How do you tell the infertile woman you love you’ve been knocked up by the husband she’s been cheating on with you? Again: life = messes. Encore.

***

My job is to carry the buckets of earth from the grid over to the table by Ruben’s tent. On the clipboard, I mark which square it came from and then dump it into a screen. Another assistant shakes the screen, examines the dirt, shakes it again, and examines it. This can go on forever. But I am back to the grid to fetch another bucket. If I were an actual sociology or archeology student, my knees would be damp and brown from the mud and I would be doing the digging. But I am not – I am a literature student who knows more about Austen than archeology – so I carry the dirt and try not to think of the time I heard my mother whispering to my aunt about my cousin’s miscarriage – how she brought it on herself by continuing to train for a triathlon. At the time, I told my mom it was ignorant and mean shit to say. Now, I can’t stop focusing inward, feeling for any little tearing or splitting apart. And confused as to whether it would be a good thing or not. 

Those women, the ones lying under our feet, the ones we are slowly but surely digging down to – at the moment of their death, did they feel their children move inside them for the last time? Did they know that the babies would live on for some small amount of time before suffocating to death? Did the babies thrash about in their dead mother’s wombs, desperate for life, clawing at the soft warmth beginning to turn cold?   

I run behind Ruben’s tent and sick up, careful that none of my vomit contaminates the dirt in the bucket. Ruben’s brown suede shoes appear in my vision, right next to the puddle, and I am awash in the kindness of that gesture – simply to stand near it. I sit down and lean back against his tent. He sits next to me and passes over a plastic packet with individually wrapped pink tablets. I pop out two and chew them, soothed by the peppermint.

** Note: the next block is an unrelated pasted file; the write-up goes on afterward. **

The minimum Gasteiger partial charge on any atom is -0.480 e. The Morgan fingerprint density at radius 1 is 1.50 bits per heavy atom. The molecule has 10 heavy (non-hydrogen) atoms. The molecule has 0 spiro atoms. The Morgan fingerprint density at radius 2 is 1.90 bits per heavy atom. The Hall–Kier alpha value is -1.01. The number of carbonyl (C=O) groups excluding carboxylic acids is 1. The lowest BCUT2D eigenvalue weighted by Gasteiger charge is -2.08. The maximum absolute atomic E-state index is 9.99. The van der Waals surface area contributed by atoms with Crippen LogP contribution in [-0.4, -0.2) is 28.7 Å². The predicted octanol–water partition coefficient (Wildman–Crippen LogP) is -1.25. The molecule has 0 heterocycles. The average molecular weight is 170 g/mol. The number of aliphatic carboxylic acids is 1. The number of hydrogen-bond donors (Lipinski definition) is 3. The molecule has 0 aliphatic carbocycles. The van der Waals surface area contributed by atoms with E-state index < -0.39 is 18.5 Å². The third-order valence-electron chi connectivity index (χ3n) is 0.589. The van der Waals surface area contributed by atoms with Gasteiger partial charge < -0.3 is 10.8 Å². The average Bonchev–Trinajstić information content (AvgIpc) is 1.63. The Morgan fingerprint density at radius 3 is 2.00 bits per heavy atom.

“Drink,” he says, handing me his personal water bottle.   

“I shouldn’t,” I say. “I don’t want you to catch this cold.” 

He chuckles. “Right,” he says, “What you have? Is not catchable. Except the once.” His brown eyes draw mine to them, knowing and gentle. 

And then I am crying. I am not a pretty crier – my sobs are loud and angry, they shake my body, and my breath comes raging down my throat like a death rattle. My face is red and puffy. But he pulls this weeping, wet mess against his shoulder. And what is sweeter, he drinks right after me, doesn’t even wipe the lip with the cuff of his sleeve. 

Holly finds us there. She is embarrassed for me, and angry. She has watched Ruben and she has been jealous. Jealous but not worried. She turns on her heel and walks back out to superintend the dig with Dr. Hevel.  

A story’s motion must always be forward. Keep the story moving – forward, forward, forward. Backstory is inert, moments in time frozen into place amidst the bog that comprises our lives. Those women in the ground will be interesting for what they are – pregnant and dead, not for who they were. It will be years, perhaps even decades before enough is known of this culture to understand why and who. Looking forward is how I’ve kept this thing with Holly going so long. Never looking back to see Karl standing beside a limpy, lumpy dog, surrounded by the ghosts of their children. Karl was always auxiliary damage, but so long as I kept him behind me – in that inert place I pretended was just so much of Holly’s backstory – I could continue.